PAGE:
August 01, 2006

Oracle Bones [Book Review]

My first book review. The version that appeared in OT was half this size, mainly because I couldn't condense this to 500 words.

Oracle Bones
A Journey Between China's Past and Present
Peter Hessler
Harper Collins
Rs 565, 491pp

China, to Indians, is more than love affair with Chinese food and chop sockey films. It is a looming presence across the border, one who we have had a war and a skirmish or two with, but with whom we do business now. A repressive, nominally communist regime that seems to be doing rather a good job of out-pacing the running dogs of capitalism. A close and often direct competitor in India’s endeavour to attract investor dollars and global customers. The source of ultra-cheap electronic gizmos and other mass-produced goods.
China has been, in to large parts of the rest of the world, a hazy myth, due in no small part to its own choices over the centuries.
While I was reading Oracle Bones, I was also neck-deep in a fight against an Indian government order restricting free expression on the internet, an effort that took up enormous amounts of my time, got in the way of my reading the book, and delayed my submission of this review. But explaining that to the editor isn’t why I bring that up here. The riff I heard most frequently, whether it was online or in the press, was along the lines of are we going the China way? Chinese citizens have restricted access to large parts of the web: the Great Firewall of China is grim reality. Among my blog acquaintances and people I read on the web are people from most corners of the world. But aside from one blogger/activist (who I had heard of because he was jailed) I know of no one in China.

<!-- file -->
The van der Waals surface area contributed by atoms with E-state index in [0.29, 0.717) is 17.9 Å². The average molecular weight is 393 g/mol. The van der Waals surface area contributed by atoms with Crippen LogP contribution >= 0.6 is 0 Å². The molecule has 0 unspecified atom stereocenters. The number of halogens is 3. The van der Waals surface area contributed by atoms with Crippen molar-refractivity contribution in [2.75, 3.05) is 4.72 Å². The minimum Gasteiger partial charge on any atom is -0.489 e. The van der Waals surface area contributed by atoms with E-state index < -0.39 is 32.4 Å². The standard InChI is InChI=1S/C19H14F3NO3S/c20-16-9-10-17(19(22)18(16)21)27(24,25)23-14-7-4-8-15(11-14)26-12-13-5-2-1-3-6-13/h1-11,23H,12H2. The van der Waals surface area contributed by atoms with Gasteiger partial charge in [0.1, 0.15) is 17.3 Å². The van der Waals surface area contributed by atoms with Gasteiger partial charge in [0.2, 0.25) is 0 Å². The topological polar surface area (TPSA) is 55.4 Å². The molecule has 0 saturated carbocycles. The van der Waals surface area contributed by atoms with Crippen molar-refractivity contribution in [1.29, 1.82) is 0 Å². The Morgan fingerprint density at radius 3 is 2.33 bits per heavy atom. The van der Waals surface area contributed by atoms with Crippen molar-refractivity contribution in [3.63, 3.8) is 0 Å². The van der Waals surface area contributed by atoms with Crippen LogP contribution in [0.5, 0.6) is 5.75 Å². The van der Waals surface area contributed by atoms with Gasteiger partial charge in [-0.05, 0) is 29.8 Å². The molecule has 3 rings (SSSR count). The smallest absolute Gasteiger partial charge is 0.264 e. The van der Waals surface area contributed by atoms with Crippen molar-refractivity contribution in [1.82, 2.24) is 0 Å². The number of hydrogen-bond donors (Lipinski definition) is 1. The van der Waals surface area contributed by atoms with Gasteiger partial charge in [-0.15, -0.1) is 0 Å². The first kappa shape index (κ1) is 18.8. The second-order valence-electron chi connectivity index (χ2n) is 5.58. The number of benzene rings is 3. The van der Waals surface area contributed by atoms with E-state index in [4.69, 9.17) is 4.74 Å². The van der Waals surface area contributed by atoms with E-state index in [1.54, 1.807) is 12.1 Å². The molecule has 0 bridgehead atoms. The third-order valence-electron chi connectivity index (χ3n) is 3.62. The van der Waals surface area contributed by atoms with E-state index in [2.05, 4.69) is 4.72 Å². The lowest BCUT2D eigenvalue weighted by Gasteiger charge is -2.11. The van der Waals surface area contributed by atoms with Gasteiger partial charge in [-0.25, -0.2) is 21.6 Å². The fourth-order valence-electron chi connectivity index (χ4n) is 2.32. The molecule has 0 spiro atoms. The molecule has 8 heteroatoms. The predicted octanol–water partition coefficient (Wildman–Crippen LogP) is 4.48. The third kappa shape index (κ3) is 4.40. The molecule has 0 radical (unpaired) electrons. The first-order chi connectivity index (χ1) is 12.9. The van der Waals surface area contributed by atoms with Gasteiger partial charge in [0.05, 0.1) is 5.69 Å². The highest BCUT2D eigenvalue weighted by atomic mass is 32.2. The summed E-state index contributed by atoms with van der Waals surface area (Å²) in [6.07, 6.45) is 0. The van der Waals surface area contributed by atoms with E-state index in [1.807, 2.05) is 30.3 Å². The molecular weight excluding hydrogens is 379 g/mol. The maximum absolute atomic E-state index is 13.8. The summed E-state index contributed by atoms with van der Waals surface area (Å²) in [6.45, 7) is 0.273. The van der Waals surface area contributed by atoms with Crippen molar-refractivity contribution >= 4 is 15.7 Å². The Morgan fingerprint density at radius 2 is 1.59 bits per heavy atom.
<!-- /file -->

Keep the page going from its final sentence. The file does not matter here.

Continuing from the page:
So Oracle Bones was a fascinating read. A picture of the modern, bustling China in transition, a land at once familiar—vast size, huge population, staggering contrasts and variety, extreme poverty and immense wealth living cheek-by-jowl—and alien. Hessler tells the story through his own life over the period from 1996 to 2002, first in a Peace Corps stint as an English teacher, then as a “clipper” (he clipped out and filed news reports from papers) for the Wall Street Journals’s Beijing bureau, and as a freelance writer.